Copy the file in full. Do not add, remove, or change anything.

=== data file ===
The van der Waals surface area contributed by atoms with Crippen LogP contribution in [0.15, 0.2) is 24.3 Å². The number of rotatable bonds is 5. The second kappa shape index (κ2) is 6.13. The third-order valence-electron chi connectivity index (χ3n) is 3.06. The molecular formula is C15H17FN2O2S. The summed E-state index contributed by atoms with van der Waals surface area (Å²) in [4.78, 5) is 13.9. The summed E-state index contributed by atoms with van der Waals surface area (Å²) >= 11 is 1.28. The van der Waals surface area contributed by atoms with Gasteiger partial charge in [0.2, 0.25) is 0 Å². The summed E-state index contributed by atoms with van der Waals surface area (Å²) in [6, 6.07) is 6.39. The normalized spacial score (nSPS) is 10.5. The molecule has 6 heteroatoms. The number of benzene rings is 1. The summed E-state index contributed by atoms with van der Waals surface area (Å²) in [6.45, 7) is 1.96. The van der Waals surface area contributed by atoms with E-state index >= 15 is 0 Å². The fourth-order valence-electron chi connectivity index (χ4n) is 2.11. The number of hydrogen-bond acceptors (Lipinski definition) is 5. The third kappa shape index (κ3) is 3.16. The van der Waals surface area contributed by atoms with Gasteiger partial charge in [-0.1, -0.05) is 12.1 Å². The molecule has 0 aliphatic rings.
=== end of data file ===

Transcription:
The van der Waals surface area contributed by atoms with Crippen LogP contribution in [0.15, 0.2) is 24.3 Å². The number of rotatable bonds is 5. The second kappa shape index (κ2) is 6.13. The third-order valence-electron chi connectivity index (χ3n) is 3.06. The molecular formula is C15H17FN2O2S. The summed E-state index contributed by atoms with van der Waals surface area (Å²) in [4.78, 5) is 13.9. The summed E-state index contributed by atoms with van der Waals surface area (Å²) >= 11 is 1.28. The van der Waals surface area contributed by atoms with Gasteiger partial charge in [0.2, 0.25) is 0 Å². The summed E-state index contributed by atoms with van der Waals surface area (Å²) in [6, 6.07) is 6.39. The normalized spacial score (nSPS) is 10.5. The molecule has 6 heteroatoms. The number of benzene rings is 1. The summed E-state index contributed by atoms with van der Waals surface area (Å²) in [6.45, 7) is 1.96. The van der Waals surface area contributed by atoms with E-state index >= 15 is 0 Å². The fourth-order valence-electron chi connectivity index (χ4n) is 2.11. The number of hydrogen-bond acceptors (Lipinski definition) is 5. The third kappa shape index (κ3) is 3.16. The van der Waals surface area contributed by atoms with Gasteiger partial charge in [-0.1, -0.05) is 12.1 Å². The molecule has 0 aliphatic rings.